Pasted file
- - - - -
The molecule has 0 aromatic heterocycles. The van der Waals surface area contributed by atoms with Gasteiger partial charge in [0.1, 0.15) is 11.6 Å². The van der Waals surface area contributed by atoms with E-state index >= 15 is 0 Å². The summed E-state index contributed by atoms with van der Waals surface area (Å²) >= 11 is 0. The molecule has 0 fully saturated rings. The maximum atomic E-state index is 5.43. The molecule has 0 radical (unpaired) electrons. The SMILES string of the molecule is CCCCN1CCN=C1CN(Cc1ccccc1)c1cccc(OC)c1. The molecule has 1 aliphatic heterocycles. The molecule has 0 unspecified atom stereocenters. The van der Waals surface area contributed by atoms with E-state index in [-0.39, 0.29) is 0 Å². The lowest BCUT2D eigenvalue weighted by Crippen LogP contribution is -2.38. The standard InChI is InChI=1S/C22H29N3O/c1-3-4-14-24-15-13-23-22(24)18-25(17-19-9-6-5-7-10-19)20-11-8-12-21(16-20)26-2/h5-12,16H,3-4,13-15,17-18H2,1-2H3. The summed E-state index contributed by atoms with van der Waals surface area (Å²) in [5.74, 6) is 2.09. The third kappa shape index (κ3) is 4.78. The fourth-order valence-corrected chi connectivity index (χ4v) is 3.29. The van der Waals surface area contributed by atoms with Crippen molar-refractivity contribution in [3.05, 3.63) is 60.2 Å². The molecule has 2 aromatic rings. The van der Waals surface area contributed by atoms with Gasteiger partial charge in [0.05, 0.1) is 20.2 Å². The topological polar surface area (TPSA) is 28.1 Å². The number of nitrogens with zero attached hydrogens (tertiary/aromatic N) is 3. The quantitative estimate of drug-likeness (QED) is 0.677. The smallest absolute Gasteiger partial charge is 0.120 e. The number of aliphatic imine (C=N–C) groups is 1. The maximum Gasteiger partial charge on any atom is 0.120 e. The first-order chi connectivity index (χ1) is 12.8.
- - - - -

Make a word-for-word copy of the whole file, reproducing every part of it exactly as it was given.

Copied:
The molecule has 0 aromatic heterocycles. The van der Waals surface area contributed by atoms with Gasteiger partial charge in [0.1, 0.15) is 11.6 Å². The van der Waals surface area contributed by atoms with E-state index >= 15 is 0 Å². The summed E-state index contributed by atoms with van der Waals surface area (Å²) >= 11 is 0. The molecule has 0 fully saturated rings. The maximum atomic E-state index is 5.43. The molecule has 0 radical (unpaired) electrons. The SMILES string of the molecule is CCCCN1CCN=C1CN(Cc1ccccc1)c1cccc(OC)c1. The molecule has 1 aliphatic heterocycles. The molecule has 0 unspecified atom stereocenters. The van der Waals surface area contributed by atoms with E-state index in [-0.39, 0.29) is 0 Å². The lowest BCUT2D eigenvalue weighted by Crippen LogP contribution is -2.38. The standard InChI is InChI=1S/C22H29N3O/c1-3-4-14-24-15-13-23-22(24)18-25(17-19-9-6-5-7-10-19)20-11-8-12-21(16-20)26-2/h5-12,16H,3-4,13-15,17-18H2,1-2H3. The summed E-state index contributed by atoms with van der Waals surface area (Å²) in [5.74, 6) is 2.09. The third kappa shape index (κ3) is 4.78. The fourth-order valence-corrected chi connectivity index (χ4v) is 3.29. The van der Waals surface area contributed by atoms with Crippen molar-refractivity contribution in [3.05, 3.63) is 60.2 Å². The molecule has 2 aromatic rings. The van der Waals surface area contributed by atoms with Gasteiger partial charge in [0.05, 0.1) is 20.2 Å². The topological polar surface area (TPSA) is 28.1 Å². The number of nitrogens with zero attached hydrogens (tertiary/aromatic N) is 3. The quantitative estimate of drug-likeness (QED) is 0.677. The smallest absolute Gasteiger partial charge is 0.120 e. The number of aliphatic imine (C=N–C) groups is 1. The maximum Gasteiger partial charge on any atom is 0.120 e. The first-order chi connectivity index (χ1) is 12.8.